If It's Going To Cost More, Let's Do It!

Restoring a 1973 Nautaline

Published in the March 2012 Issue Published online: Mar 15, 2012 Gary Kramer

At a certain point in the restoration of his 1973, 43-foot Nautaline, owner Scott Hickey says that when he was reviewing the work that still needed to be done, he half-jokingly adopted the attitude that, "If it's going to cost more, we should do it."

"I closed my eyes and quit counting money," he says. By doing that, he and his wife Lisa now spend the maximum amount of time they can in comfort and style on Texas Lady. They also have the security of knowing exactly what they have. And they feel comfortable they have the best boat they could own for their $65,000. Hickey says the boat originally cost $21,400.

The Hickeys live a few minutes away from the Yacht Club of St. Louis Marina in St. Charles, Ill., about 45 miles north of St. Louis, Mo. They had worked their way through a couple of runabouts but then decided to just skip the cruiser stage and jump right to a houseboat.

Finding The Boat

They found a Nautaline that was advertised as being lightly used for 10 years with "replaced stringers," being "water ready" and alleged to be "dialed in," so they bought it.

A survey didn't reveal any significant problems, but after they began using it, they noticed it was taking on water from a location they couldn't pinpoint. It also started to change shape as the floor began to buckle upward. Later, they learned only the engine stringers had been replaced in addition to some transom repairs.

Old-timers told them the bulging floor meant stringer problems and what they eventually discovered was not only did all the hull framing need to be replaced, but so did the full-length, center line keel which was split and leaking.

When John Bloch of Bloch Marine Service in St. Charles looked at it, his first comment was, "This is going to cost a lot."

 

Decision Time

The Hickeys decided they needed to either go forward or to scrap it, so they established a budget for the project then had the boat pulled. But shortly after, an ice storm coated the outside, broke out the windows and ended up ruining much of the interior. It also ruined the budget.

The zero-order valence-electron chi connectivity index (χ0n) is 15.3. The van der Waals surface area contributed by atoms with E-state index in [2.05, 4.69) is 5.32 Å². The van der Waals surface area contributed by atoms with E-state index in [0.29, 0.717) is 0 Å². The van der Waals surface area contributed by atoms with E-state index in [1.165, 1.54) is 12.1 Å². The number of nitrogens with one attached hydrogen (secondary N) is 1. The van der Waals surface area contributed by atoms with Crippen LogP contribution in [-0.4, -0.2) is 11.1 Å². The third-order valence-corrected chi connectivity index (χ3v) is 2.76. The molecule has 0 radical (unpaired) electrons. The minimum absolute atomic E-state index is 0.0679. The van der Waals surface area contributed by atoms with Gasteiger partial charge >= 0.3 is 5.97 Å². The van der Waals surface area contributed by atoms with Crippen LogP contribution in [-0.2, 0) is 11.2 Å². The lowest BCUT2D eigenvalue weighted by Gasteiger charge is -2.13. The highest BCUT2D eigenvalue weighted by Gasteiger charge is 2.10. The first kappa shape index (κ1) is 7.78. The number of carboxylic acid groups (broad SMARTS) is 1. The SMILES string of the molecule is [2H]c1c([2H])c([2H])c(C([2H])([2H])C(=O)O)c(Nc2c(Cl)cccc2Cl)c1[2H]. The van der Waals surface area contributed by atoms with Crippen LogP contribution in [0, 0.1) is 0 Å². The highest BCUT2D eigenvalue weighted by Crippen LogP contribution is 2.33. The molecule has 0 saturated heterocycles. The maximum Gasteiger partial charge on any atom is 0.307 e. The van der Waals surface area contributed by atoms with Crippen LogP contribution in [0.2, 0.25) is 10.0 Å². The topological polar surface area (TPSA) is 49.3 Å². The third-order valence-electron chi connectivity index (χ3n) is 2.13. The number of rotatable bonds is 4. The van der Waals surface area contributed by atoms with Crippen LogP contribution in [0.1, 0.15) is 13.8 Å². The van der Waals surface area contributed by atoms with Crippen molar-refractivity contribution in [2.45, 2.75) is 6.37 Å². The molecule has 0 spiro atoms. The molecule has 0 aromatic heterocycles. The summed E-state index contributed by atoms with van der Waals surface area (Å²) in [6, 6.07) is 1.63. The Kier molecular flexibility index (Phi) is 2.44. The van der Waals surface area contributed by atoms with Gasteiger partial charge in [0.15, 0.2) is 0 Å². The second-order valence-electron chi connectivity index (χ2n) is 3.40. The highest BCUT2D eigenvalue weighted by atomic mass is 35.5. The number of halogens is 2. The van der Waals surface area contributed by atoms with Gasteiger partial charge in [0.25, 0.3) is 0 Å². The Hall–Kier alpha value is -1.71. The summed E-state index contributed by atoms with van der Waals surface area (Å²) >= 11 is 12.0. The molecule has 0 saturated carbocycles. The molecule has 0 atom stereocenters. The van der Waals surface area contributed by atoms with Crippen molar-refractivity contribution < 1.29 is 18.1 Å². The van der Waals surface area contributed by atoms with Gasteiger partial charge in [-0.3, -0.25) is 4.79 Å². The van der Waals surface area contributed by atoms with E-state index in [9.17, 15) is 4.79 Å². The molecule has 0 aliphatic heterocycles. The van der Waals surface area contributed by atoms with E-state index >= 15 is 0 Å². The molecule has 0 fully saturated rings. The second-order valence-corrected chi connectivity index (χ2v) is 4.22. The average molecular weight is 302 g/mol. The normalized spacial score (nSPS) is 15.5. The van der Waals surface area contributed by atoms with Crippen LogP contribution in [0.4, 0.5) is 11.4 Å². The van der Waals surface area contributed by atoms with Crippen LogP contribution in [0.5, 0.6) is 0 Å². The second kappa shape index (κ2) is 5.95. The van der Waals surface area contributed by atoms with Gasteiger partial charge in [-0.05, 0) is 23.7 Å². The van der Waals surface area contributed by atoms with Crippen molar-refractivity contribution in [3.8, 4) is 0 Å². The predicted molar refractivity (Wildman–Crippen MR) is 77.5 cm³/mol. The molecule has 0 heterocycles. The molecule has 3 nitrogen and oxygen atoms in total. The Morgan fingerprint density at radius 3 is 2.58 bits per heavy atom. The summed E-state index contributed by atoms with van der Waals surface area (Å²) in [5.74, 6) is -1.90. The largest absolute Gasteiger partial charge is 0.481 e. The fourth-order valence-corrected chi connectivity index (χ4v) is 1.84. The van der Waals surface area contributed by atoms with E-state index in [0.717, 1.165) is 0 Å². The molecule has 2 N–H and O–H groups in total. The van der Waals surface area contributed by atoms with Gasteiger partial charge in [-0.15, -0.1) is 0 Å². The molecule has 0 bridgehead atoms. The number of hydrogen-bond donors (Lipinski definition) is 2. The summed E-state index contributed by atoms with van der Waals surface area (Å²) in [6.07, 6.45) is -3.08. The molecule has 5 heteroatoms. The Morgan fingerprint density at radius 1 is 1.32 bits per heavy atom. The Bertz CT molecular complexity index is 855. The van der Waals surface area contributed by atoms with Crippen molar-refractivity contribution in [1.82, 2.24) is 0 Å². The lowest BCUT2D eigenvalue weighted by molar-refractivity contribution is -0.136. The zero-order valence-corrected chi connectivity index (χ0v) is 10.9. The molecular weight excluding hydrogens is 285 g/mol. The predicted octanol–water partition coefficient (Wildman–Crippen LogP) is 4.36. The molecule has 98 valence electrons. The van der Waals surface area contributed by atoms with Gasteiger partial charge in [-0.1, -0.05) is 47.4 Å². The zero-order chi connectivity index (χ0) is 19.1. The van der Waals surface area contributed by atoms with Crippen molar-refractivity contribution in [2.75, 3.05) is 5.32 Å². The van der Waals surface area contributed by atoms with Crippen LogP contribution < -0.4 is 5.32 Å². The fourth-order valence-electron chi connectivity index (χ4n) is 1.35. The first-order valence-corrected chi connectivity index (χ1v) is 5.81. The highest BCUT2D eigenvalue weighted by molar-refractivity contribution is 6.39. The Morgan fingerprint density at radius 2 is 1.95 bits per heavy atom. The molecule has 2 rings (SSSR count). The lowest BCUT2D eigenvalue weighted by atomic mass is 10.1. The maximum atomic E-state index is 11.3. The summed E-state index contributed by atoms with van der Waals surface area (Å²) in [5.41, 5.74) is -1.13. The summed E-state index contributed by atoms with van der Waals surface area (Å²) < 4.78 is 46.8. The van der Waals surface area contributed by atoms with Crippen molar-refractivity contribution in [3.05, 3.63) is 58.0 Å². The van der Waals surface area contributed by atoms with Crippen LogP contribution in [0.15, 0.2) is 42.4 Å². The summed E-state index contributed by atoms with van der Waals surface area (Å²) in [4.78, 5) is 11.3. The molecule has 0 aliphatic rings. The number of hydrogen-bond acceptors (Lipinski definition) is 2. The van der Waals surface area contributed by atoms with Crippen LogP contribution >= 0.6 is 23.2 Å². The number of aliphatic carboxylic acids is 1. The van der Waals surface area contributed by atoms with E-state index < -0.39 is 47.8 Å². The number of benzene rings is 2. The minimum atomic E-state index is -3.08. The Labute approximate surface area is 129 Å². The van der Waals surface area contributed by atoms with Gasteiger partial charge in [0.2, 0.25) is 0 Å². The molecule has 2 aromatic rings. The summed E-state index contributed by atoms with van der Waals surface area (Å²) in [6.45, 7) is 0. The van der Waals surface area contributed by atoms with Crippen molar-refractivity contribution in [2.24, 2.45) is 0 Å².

Bowed but not broken, they began to gut the interior, partly to get rid of the ruined components and partly to strip it down so Bloch could do his work easier.

But before that could happen, the boat had to be re-shaped. Hickey put 16 jacks under it and by leaving about one-half to three-quarters of an inch between the jacks and the keel, allowed the boat to `hang' a little. He re-adjusted the jacks every few days and eventually it dropped about four inches. It was so misshapen it took more than three months before a three-foot level confirmed the chines were level and even. During that time, all the windows were removed, cleaned and re-bedded.

Bloch moved the boat inside in mid-March and the boat was put back in the water for the Fourth of July weekend. While it was being worked on, Hickey asked for an invoice and update every two weeks to verify he was not breaking his bank and to keep track of progress. It was during that time he jokingly adopted the `let's spend more' attitude.

Part of the job was a new keel. Two, three-quarter-inch pieces of plywood were cut to size, individually fiberglassed, then glassed together and finally glassed in place. By the time all the hull work was done, Bloch says they put in about 316 hours and 40 gallons of resin.

 

Getting Organized

Once the boat was floating again, Hickey found it important to formulate a clear order of progression for the work to be done. He has experience running large jobs so has a background in this area, but found he also got good and helpful advice from other houseboaters who had gone through similar projects.

With help from lots of friends and especially Don Henderson, who was responsible for the mechanical and electrical work, and Jim Lyons, who served as the head carpenter, the work began with a focus on high quality. Hickey says that although he and Lisa put in about 10 months of 40 hour weeks of work, he mainly served as the general contractor.

For wiring, they put in 1,500 feet of SJO, 12 gauge, 3 wire, rubber coated cable to duplicate the original wiring runs. All the plumbing was replaced with new PEX-c. Fortunately, the 351 Waukesha engines, the Volvo Penta Duoprop outdrives and the generator did not need work.

 

A Challenging Angle